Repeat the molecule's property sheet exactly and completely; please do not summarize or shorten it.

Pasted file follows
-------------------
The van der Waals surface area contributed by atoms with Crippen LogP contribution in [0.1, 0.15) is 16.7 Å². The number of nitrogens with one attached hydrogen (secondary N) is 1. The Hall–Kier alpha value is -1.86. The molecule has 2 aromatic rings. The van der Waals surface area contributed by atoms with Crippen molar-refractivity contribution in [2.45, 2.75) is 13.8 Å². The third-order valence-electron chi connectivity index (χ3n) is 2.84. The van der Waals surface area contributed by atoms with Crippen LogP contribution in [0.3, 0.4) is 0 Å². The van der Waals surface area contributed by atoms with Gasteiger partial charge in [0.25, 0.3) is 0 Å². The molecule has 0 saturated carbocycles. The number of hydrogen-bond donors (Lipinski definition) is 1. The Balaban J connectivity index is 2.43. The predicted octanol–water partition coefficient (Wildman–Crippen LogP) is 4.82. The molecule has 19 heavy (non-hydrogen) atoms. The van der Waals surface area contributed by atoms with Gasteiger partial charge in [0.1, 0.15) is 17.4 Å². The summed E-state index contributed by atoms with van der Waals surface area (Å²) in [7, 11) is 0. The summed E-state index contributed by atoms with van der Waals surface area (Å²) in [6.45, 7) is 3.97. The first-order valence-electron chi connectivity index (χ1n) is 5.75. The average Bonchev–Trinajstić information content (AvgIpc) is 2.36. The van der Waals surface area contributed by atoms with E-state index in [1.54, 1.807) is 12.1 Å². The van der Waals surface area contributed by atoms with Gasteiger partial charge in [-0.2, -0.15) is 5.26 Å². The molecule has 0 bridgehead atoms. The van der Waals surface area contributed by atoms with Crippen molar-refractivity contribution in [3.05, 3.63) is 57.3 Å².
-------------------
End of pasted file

The van der Waals surface area contributed by atoms with Crippen LogP contribution in [0.1, 0.15) is 16.7 Å². The number of nitrogens with one attached hydrogen (secondary N) is 1. The Hall–Kier alpha value is -1.86. The molecule has 2 aromatic rings. The van der Waals surface area contributed by atoms with Crippen molar-refractivity contribution in [2.45, 2.75) is 13.8 Å². The third-order valence-electron chi connectivity index (χ3n) is 2.84. The van der Waals surface area contributed by atoms with Crippen LogP contribution in [0.3, 0.4) is 0 Å². The van der Waals surface area contributed by atoms with Gasteiger partial charge in [0.25, 0.3) is 0 Å². The molecule has 0 saturated carbocycles. The number of hydrogen-bond donors (Lipinski definition) is 1. The Balaban J connectivity index is 2.43. The predicted octanol–water partition coefficient (Wildman–Crippen LogP) is 4.82. The molecule has 19 heavy (non-hydrogen) atoms. The van der Waals surface area contributed by atoms with Gasteiger partial charge in [0.1, 0.15) is 17.4 Å². The summed E-state index contributed by atoms with van der Waals surface area (Å²) in [7, 11) is 0. The summed E-state index contributed by atoms with van der Waals surface area (Å²) in [6.45, 7) is 3.97. The first-order valence-electron chi connectivity index (χ1n) is 5.75. The average Bonchev–Trinajstić information content (AvgIpc) is 2.36. The van der Waals surface area contributed by atoms with E-state index in [1.54, 1.807) is 12.1 Å². The van der Waals surface area contributed by atoms with Gasteiger partial charge in [-0.2, -0.15) is 5.26 Å². The molecule has 0 bridgehead atoms. The van der Waals surface area contributed by atoms with Crippen molar-refractivity contribution in [3.05, 3.63) is 57.3 Å².